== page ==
How to use voice tech during COVID-19
For years, brands and agencies have hyped voice technology as a marketing game-changer. Still, even as the number of consumers using audio on smart speakers rises, voice has remained a minor player for uses like shopping. But the tech is poised to enter the mainstream with COVID-19 making consumers touch-averse, prompting marketers to find ways to make ordering as simple and contact-
free as possible. “Up until this crisis, voice technology was the technology looking for a business purpose,” says Shannon Warner, VP of retail and consumer goods at Capgemini Invent, the innovation arm of digital consulting firm Capgemini. “Now, it’s tech that solves and therefore there’s mass adoption overnight.”
A Capgemini survey found that 59 percent of global consumers—including 70 percent in the U.S.—would rather use voice interfaces in public places to avoid touching. Previously, voice was most associated with at-home uses, like asking Alexa to play a favorite song.
“Smart speaker sales are growing rapidly, but just a small fraction of consumers are actually using them for shopping,” says John Harmon, senior analyst at Coresight Research, a retail-focused data firm. He points to a survey by Prosper Insights & Analytics finding 32 percent of U.S. respondents used a smart home assistant, but only a small percentage of them used it to purchase items. But with interest rising in using voice tech outside of the home, marketers must figure out ways to best connect with consumers. Experts say most voice tech in retail is still in an experimental stage. Yet the tech could easily be implemented across health care, financial technology, retail and hospitality.
“Voice strategy is not a luxury anymore,” says Nina Knox, head of growth and enterprise business development at Blue Fountain Media, a digital agency. “Companies that embrace it will have a competitive advantage.” Below, some tips to make that happen:
Add audio help inside the store
Voice can come into play when a customer is reluctant to interact with a clerk. Talking to the mobile app, rather than taking the time to type a query, could easily help consumers with locating inventory or explaining how a product works.
“It will replace a help button,” says Warner. Voice interfaces will also be used in autonomous stores like Amazon Go, or on cruise lines, where travelers need to check in for meals or other events. H&M has experimented with a fitting room that uses voice to help customers bring in new merchandise. Knox says retailers are looking into voice as a way that customers can pick up their orders of food and non-food products.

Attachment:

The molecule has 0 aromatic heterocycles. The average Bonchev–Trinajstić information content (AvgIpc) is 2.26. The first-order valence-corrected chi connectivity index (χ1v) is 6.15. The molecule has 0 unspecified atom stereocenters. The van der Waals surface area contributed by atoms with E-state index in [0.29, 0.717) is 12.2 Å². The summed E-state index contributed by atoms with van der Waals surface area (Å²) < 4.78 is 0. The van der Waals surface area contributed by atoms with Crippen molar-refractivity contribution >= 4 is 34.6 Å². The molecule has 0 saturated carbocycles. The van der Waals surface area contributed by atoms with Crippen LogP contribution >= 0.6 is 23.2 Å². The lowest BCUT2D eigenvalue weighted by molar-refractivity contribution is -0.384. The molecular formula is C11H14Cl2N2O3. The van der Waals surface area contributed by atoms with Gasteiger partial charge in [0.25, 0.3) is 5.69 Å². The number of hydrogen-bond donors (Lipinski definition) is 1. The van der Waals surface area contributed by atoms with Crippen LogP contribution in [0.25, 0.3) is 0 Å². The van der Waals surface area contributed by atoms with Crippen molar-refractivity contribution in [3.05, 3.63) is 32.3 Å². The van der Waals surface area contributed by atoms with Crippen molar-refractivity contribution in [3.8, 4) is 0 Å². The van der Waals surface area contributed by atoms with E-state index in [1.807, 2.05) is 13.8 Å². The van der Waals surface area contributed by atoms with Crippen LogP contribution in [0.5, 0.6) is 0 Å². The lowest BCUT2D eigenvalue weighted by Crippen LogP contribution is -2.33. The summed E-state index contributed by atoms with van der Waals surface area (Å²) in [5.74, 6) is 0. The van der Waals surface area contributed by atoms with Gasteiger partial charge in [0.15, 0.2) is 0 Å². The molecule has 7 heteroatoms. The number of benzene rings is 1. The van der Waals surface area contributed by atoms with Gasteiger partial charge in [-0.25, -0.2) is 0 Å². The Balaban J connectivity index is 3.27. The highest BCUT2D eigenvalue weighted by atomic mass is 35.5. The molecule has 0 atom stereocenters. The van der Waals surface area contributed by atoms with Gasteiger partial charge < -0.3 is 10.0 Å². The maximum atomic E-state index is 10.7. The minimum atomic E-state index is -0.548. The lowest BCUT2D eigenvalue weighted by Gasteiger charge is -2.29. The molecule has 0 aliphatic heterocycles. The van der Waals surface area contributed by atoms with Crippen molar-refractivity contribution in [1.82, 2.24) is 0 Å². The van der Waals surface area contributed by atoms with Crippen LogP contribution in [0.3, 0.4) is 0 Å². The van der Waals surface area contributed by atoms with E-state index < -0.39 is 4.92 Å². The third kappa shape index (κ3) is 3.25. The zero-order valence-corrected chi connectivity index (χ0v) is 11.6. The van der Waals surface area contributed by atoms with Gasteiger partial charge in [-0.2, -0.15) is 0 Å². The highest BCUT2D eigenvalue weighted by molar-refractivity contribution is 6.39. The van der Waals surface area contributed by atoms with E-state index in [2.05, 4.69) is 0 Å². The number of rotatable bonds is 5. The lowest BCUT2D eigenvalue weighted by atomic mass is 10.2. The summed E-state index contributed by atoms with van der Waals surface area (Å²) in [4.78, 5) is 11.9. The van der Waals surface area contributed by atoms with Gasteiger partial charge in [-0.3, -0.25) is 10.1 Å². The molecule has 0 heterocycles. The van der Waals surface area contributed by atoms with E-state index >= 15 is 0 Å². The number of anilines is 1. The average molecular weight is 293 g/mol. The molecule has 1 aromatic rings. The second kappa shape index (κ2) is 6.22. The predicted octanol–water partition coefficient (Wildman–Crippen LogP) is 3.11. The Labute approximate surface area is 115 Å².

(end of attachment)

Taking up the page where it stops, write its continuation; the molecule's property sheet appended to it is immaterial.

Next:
Some retailers are arming employees with voice-enabled gadgets. Verizon employees have a voice assistant bot they can use on their in-store tablets to replace typing with vocal instruction. The bot also helps with language translation. “We have been working on implementing voice in the Verizon retail journey for several years,” says Senthil Muthusamy, executive director of IT for sales at Verizon. “The pandemic accelerated our plans, and voice taking center stage is likely to be one of the silver linings when we look back on this situation.”
Adjust search results
At the beginning of the year, Dunkin’ Brands was already focusing on building out its voice search strategy for customers on their mobile devices. When the coronavirus hit, Dunkin’ saw a 10x rise in people using voice to search for open locations with access points like drive-through, delivery or curbside pickup. The company was able to capitalize on such investments by adjusting its paid online search results to respond to vocal questions. It’s crucial in getting a store visit.
“When you think about our business pre-COVID, it was nice to know when I got to the store and they had a drive-through, but now it’s determining whether I go or not,” says Keith Lusby, VP of media at Dunkin’, noting that consumers are often driving to Dunkin’ locations and can’t type on their phones. “We were able to modify our results to make sure we matched what the person was looking for. That’s our view of voice—meet the customer; they’re giving us more info, so let’s give them a better result.”
Address privacy risks
There are a host of challenges for brands. The technology is not ubiquitous, and experts don’t expect voice to replace touch-free payments. Warner says using voice recognition to authenticate customers at checkouts is advanced tech few retailers are currently working on. There are also privacy risks involved with using voice, in the same way that marketers have had to deal with facial recognition blowback. Unfamiliar with the uses, customers might not want to use their voice for certain implementations like payment authentication. Consumers worry about how their voice recording might be used, Warner says. Mass adoption will only occur “once we realize it creates seamlessness and improved experiences,” she adds.